Tree roots are in general the art of simplicity, they have three key functions, to anchor the tree, absorb water and nutrients and store excess food for the tree for later. In bonsai they are essential to maintaining a healthy bonsai tree and are often over looked as out of sight, out of mind, but it is important to dedicate time to refining the root system of your bonsai tree to ensure its longevity.

Root anchorage

This can be done in one of two ways, firstly through the production of a tap root and large structural roots and then by occupying large volumes of soil with a dense mat of fibrous root system. Both of these types of roots can form independently or simultaneously and taproots are a good initial anchor but degrade over time once the larger fibrous root network has developed. As bonsai trees are usually wired into their pots, the need for root anchorage is removed and roots can concentrate on the other two functions of nutrient and water uptake as opposed to support.

Korean Hornbeam

Korean Hornbeam group/raft

Storage of nutrients and uptake of water

All roots have the ability to absorb water and nutrients, and the taproots have a greater capacity to store more food than smaller roots. Fibrous roots tend to be shallow in depth and this allows for improved gaseous exchange as well as water absorption where the presence of water is also higher closer to the soil surface in most soil types. In bonsai for the majority most taproots will have been removed or should be removed to encourage greater fibrous root development to support the crown and whole tree. The removal of larger structural roots also enables bonsai trees to be kept in shallower pots to improve on the aesthetic impression presented by bonsai trees.

Root growth

Roots probe soils for water and mineral nutrients and to do this require the ability to extend the length of roots, which is done through the success of the apical meristem and that is where most of the new cells are produced and laid down behind the growing tip. As the roots extend and develop they push through the soil and in order to protect the cells a root cap forms on the root tips and is readily replaced once worn away. Therefore bonsai soils should be kept free from being overly compact to allow for root growth and movement within the pot for most root types. The soil moisture content should be monitored also to ensure that roots have access to good levels of moisture but do not remain sat in waterlogged or stagnant conditions so drainage in the bonsai pot as part of the soil structure is important and this will aid root growth and development if the soil is of a free more defined texture.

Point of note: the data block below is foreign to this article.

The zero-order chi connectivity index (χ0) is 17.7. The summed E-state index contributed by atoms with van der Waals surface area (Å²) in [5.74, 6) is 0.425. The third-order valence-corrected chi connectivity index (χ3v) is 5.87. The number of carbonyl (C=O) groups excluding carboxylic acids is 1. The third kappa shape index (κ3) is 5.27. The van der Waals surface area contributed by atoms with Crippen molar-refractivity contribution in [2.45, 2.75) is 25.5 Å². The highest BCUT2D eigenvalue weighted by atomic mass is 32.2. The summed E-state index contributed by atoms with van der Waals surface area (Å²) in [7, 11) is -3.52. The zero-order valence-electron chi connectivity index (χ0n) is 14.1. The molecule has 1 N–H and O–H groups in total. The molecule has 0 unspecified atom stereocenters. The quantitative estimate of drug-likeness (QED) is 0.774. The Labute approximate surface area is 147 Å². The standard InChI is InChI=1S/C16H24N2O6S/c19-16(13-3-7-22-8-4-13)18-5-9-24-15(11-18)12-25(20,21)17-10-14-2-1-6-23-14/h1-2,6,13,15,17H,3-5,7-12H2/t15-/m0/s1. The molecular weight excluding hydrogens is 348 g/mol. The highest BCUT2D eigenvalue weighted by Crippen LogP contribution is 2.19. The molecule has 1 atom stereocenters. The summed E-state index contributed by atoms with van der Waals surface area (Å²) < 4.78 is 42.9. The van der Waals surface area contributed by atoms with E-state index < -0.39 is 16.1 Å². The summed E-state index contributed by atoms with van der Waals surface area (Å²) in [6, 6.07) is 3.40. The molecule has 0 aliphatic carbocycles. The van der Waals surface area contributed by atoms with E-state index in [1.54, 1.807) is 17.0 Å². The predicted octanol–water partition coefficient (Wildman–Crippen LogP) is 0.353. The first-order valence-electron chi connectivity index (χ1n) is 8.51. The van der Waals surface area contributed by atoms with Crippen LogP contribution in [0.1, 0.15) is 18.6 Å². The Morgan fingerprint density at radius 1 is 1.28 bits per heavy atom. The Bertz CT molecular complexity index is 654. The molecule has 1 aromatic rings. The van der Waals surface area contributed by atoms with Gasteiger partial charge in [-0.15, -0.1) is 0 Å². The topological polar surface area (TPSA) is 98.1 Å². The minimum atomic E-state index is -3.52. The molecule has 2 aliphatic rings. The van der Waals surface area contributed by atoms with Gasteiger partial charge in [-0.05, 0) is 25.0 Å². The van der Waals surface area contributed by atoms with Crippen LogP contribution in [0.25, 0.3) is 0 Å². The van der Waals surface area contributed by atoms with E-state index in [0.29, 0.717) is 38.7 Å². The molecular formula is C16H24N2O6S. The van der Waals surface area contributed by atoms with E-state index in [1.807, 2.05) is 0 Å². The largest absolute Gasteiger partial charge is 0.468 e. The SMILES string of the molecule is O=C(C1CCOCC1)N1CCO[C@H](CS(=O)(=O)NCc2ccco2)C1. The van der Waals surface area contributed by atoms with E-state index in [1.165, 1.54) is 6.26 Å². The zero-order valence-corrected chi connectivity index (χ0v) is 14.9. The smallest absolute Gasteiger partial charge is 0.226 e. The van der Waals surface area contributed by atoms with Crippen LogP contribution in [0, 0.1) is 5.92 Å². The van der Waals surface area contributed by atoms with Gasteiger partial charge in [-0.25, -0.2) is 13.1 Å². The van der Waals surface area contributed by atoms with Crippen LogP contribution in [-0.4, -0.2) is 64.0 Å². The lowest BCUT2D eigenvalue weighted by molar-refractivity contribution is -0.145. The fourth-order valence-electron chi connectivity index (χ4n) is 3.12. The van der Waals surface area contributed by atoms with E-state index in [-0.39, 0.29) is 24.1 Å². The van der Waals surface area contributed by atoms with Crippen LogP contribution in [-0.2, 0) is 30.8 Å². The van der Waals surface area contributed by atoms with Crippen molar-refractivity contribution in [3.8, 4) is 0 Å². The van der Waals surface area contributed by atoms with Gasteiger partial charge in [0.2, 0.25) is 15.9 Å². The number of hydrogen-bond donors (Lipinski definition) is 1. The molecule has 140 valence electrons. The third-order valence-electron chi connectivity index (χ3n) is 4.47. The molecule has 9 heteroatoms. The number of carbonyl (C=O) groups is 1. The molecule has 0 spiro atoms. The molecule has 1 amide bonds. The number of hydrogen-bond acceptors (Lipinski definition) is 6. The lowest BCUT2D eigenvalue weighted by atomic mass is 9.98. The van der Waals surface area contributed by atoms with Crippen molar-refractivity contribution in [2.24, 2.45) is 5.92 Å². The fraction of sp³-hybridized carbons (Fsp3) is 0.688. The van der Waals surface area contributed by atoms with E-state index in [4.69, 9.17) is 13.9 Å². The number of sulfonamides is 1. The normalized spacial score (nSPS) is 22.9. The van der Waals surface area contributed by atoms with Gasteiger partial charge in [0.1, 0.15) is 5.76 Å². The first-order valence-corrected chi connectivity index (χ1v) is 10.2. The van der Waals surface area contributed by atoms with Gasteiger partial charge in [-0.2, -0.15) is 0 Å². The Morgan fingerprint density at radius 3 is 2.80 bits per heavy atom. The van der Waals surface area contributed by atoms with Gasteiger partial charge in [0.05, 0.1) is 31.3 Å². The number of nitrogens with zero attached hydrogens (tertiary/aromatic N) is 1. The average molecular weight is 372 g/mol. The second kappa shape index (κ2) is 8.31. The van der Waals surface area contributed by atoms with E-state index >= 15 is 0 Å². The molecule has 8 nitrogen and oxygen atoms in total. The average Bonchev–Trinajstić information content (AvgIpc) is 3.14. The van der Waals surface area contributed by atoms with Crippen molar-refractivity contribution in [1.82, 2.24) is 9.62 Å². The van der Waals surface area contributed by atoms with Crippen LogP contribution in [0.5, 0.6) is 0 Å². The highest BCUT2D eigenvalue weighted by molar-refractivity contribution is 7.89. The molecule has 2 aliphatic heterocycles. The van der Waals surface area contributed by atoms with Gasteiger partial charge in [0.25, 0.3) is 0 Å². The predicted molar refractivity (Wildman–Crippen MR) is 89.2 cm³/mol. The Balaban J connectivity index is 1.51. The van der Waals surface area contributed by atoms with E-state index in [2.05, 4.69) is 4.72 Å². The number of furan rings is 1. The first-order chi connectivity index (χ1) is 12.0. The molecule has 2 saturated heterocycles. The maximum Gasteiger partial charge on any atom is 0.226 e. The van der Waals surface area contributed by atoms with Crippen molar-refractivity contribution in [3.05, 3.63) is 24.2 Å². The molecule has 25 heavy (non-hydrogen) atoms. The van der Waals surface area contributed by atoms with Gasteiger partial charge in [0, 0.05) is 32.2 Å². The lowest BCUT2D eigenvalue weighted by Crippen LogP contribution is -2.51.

Root hairs

Root hairs

Roots have root hairs on then set back from the root tip and these aid the roots ability to absorb water due to providing a larger surface area. However, root hairs are easily damaged but they do re-grow quickly and care should be taken when re-potting bonsai trees to avoid excess root damage.

Baobab roots

Baobab roots

Root adaptations

Roots have the ability to survive in most environments and do this with a variety of amazing adaptations. Some trees will develop aerial roots like Ficus species while other species like Alder have developed beneficial mutualistic relationships in the soil with bacterium that fixes nitrogen and the roots develop nodules storing the nitrogen. Subject to the conditions, some of the root adaptations will be more noticeable than like the pneumatophores or ‘knee roots’ produced by the Swamp cypress or Bald cypress (Taxodium distichum) which allow the roots to emerge from swamp conditions for increased gaseous exchange.

Buttress Roots

Large buttress roots

Some additional adaptations of tree roots include:-

  1. Forming adventitious roots for climbing or clinging to structures ie Ivy, Virginia Creeper.
  2. Buttress root formation for support of large stems like Ficus trees.
  3. Prop root formation for additional support in waterlogged soils like the Screw pine.
  4. Ability to produce runners, suckers or stolons to aid with spreading a plant like Blackberries.
  5. Adaptations for increased water storage with the formation of bulbs, rhizomes, corns or tubers.


Roots and re-potting bonsai

As we are well into re-potting season this is an excellent opportunity for you all to examine the roots of your bonsai trees and see how they are developing. It is just as important to assess and examine the roots as it is to prune the foliage. The roots are the key to a healthy bonsai tree and therefore need attention and the best time for this is during re-potting.

This is also a chance to look out for pests and diseases, get to see if the fibrous roots are sufficient to support the density of foliage and are healthy and not restricted, dead, in stagnant soil conditions. It is also a chance to re-position any roots to improve the nebari, replace the old soil and if necessary place additional soil release fertilizer in with the soil.

It is a good opportunity to change pots, consider if the existing pot allows for new root growth, is deep enough but also fits the tree and I also find that it is a chance to really examine the roots and notice the subtle differences in types of root shapes, colours and forms that different tree species have.

Here are a few examples of different bonsai root systems on some of the trees I am still developing the roots on.

Notice how fleshy Swamp cypress, Wellingtonia and Ginkgo roots are, these are much fatter and fleshier than for example Hornbeam roots and also the distinct colour differences between the species.